As I proclaimed in last week’s post (Adjust Your Focus) I proposed to keep my November offerings short and to the point, namely gratitude. It’s Thanksgiving week if you’re in the US, so it shouldn’t be such a heavy lift to feel thankful while everyone is preparing to celebrate that very concept, right?
Besides, November is my favorite month here. It’s cooler, the tourist madness of October’s crush season has abated somewhat, and the vineyards turn colors depending on their varietals. The whole valley becomes a crazy quilt of bronze, gold and purple. It’s the time of year when driving up and down its length to run errands is like being inside a landscape painting.
Not even kidding; this is what it looks like. Usually.
But not this year. The Camp Fire is still burning to the east of us, destroying more lives and property and acreage than any wildfire in California’s history, and that’s saying something. Last year’s fires in Santa Rosa, Sonoma and Napa counties were the worst on record, until this week. Due to the Camp Fire, so far there are over 70 confirmed dead and at least 1,000 people still unaccounted for.
Over a vast swath of the state, including where I live, hangs a pall of smoke and pollution that sits on our hearts like a noxious blanket, an inescapable reminder that all is not as it should be. On my way up valley yesterday to Sunrise Horse Rescue in Calistoga, the vineyards stood slumped and drab in the murk as though they too were weighed down by grief for those so nearby. If I’m in a landscape painting now, it’s a dispiriting, apocalyptic work.
The President visited the state on Saturday. Touring the devastation in Paradise, a town of 27,000 which has been virtually erased in the flames, he pronounced the situation “sad.” Offering the comfort of insightful leadership, he repeatedly got the name of the town wrong, referring to it as “Pleasure.” Demonstrating his command of the situation, he told reporters, “Nobody thought this could happen.” But we mustn’t worry: “I don’t think we’ll have this again to this extent,” he decided.
protest sign in Chico, CA on Saturday: recordsearchlight.com
To be fair, the man has never called himself a trend spotter. Or maybe he has; I can’t keep up. On one thing, though, he remains firm. None of this budges his opinion on climate change, which is that it’s hooey. And his opinion is very strong. Seriously, here’s what he said: “I have a strong opinion,” he told reporters. “I want great climate and we’re going to have that and we’re going to have forests that are very safe.”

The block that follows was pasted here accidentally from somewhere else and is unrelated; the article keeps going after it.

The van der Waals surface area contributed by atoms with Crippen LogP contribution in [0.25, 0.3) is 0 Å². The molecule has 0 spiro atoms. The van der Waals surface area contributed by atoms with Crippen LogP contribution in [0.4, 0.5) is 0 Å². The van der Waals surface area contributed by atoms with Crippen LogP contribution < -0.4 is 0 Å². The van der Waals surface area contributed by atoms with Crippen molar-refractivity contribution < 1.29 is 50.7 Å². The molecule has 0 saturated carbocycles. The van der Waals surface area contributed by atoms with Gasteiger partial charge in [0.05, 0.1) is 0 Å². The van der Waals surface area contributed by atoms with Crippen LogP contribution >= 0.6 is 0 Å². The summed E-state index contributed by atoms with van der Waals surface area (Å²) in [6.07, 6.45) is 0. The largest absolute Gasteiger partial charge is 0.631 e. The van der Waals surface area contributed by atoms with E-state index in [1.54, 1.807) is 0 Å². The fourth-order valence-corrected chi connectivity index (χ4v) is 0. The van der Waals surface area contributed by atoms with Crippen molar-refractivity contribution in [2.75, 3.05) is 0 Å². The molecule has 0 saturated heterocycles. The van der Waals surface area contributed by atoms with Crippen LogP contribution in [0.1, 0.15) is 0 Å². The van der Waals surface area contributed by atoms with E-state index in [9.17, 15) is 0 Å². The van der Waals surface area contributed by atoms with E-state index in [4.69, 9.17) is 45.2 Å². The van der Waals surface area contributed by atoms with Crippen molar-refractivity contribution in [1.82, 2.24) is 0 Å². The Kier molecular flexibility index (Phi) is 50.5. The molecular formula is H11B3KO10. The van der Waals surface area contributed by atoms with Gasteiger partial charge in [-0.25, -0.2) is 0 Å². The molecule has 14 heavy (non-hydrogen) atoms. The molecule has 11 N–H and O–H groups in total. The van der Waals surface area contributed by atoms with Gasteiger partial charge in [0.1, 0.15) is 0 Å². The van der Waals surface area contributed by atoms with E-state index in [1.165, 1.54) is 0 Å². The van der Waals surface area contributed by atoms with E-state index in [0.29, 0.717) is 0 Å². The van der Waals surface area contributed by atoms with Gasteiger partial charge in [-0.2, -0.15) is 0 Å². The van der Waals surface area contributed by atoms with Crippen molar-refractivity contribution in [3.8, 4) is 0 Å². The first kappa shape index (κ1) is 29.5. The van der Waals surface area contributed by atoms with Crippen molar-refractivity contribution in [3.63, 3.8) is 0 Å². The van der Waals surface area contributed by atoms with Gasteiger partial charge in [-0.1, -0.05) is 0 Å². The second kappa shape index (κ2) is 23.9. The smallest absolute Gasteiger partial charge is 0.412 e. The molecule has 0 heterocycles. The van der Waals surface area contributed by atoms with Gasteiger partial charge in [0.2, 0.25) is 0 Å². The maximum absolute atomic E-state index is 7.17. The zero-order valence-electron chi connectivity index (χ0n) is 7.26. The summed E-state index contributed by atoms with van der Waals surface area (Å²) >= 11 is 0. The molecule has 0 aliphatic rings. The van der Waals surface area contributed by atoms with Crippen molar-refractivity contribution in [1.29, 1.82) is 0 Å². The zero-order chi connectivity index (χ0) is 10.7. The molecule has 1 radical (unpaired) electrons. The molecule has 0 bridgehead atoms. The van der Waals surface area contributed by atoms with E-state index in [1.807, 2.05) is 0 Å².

You can’t make this stuff up.
Therefore, to summon an attitude of gratitude, I find I must draw on my inner Pollyanna. If you’re too young to remember either the book (1913; even I’m too young) or the Disney movie (1960), she’s a poor orphan who transforms her dour aunt, her dour aunt’s household, and her dour aunt’s dour New England town by continually playing the “Glad Game.”
The objective of the Glad Game is to find something joyful in every situation, no matter how lousy it is. You can think of Pollyanna as the original spin doctor. Annoying, perhaps, but positive. At the risk of giving you cavities, I resolve to Pollyanna my way to a brighter frame of mind. Here goes:
- California currently has the worst air quality in the entire world. What good news for the folks in Beijing and Delhi!
- Exercising in air like this is pretty much like chain-smoking a carton of Lucky Strikes, so there’s a perfect excuse to stay inside and binge watch Netflix. Yay!
- It’s supposed to rain next week, maybe on Wednesday or on Thanksgiving itself. Which would help the firefighters and also prevent another visit from the President. Double yay!
Enough of that. In all sincerity, there is much to be grateful for — firefighters and other first responders leap to mind — as my family and I prepare to gather around the Thanksgiving table and lift our goblets, and our face masks, in a toast to recognize how blessed we are to still have one another, and to enjoy such abundance.
I wish you and yours great joy at the onset of this holiday season, in a climate of peace and good will. And you know what? Just saying that makes me happier.